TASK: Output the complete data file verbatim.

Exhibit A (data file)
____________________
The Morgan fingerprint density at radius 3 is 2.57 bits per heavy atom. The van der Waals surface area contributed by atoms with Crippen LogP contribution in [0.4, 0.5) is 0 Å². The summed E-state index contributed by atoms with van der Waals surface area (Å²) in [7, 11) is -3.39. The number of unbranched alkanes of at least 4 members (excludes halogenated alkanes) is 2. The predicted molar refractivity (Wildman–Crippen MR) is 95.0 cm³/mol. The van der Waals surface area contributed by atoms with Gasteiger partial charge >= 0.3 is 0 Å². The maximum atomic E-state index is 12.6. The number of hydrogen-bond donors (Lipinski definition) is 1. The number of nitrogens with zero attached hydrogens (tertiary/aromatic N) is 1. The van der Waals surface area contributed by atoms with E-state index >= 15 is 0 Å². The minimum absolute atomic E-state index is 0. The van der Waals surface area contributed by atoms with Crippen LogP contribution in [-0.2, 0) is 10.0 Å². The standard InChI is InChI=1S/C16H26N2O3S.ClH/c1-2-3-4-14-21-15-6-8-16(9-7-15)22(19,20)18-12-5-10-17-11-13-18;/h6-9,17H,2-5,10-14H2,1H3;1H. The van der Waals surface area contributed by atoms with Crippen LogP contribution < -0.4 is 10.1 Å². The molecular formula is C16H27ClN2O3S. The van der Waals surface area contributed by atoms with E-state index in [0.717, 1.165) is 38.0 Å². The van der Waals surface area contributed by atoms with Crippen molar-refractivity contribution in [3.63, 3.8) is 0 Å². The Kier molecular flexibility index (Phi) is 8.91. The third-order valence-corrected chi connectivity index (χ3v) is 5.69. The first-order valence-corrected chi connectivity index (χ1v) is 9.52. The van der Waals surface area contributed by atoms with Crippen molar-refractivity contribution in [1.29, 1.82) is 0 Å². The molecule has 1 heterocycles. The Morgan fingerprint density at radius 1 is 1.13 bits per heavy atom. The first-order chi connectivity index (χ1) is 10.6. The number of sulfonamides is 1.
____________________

The Morgan fingerprint density at radius 3 is 2.57 bits per heavy atom. The van der Waals surface area contributed by atoms with Crippen LogP contribution in [0.4, 0.5) is 0 Å². The summed E-state index contributed by atoms with van der Waals surface area (Å²) in [7, 11) is -3.39. The number of unbranched alkanes of at least 4 members (excludes halogenated alkanes) is 2. The predicted molar refractivity (Wildman–Crippen MR) is 95.0 cm³/mol. The van der Waals surface area contributed by atoms with Gasteiger partial charge >= 0.3 is 0 Å². The maximum atomic E-state index is 12.6. The number of hydrogen-bond donors (Lipinski definition) is 1. The number of nitrogens with zero attached hydrogens (tertiary/aromatic N) is 1. The van der Waals surface area contributed by atoms with E-state index >= 15 is 0 Å². The minimum absolute atomic E-state index is 0. The van der Waals surface area contributed by atoms with Crippen LogP contribution in [-0.2, 0) is 10.0 Å². The standard InChI is InChI=1S/C16H26N2O3S.ClH/c1-2-3-4-14-21-15-6-8-16(9-7-15)22(19,20)18-12-5-10-17-11-13-18;/h6-9,17H,2-5,10-14H2,1H3;1H. The van der Waals surface area contributed by atoms with Crippen LogP contribution < -0.4 is 10.1 Å². The molecular formula is C16H27ClN2O3S. The van der Waals surface area contributed by atoms with E-state index in [0.717, 1.165) is 38.0 Å². The van der Waals surface area contributed by atoms with Crippen molar-refractivity contribution in [3.63, 3.8) is 0 Å². The Kier molecular flexibility index (Phi) is 8.91. The third-order valence-corrected chi connectivity index (χ3v) is 5.69. The first-order valence-corrected chi connectivity index (χ1v) is 9.52. The van der Waals surface area contributed by atoms with Crippen molar-refractivity contribution in [1.29, 1.82) is 0 Å². The molecule has 1 heterocycles. The Morgan fingerprint density at radius 1 is 1.13 bits per heavy atom. The first-order chi connectivity index (χ1) is 10.6. The number of sulfonamides is 1.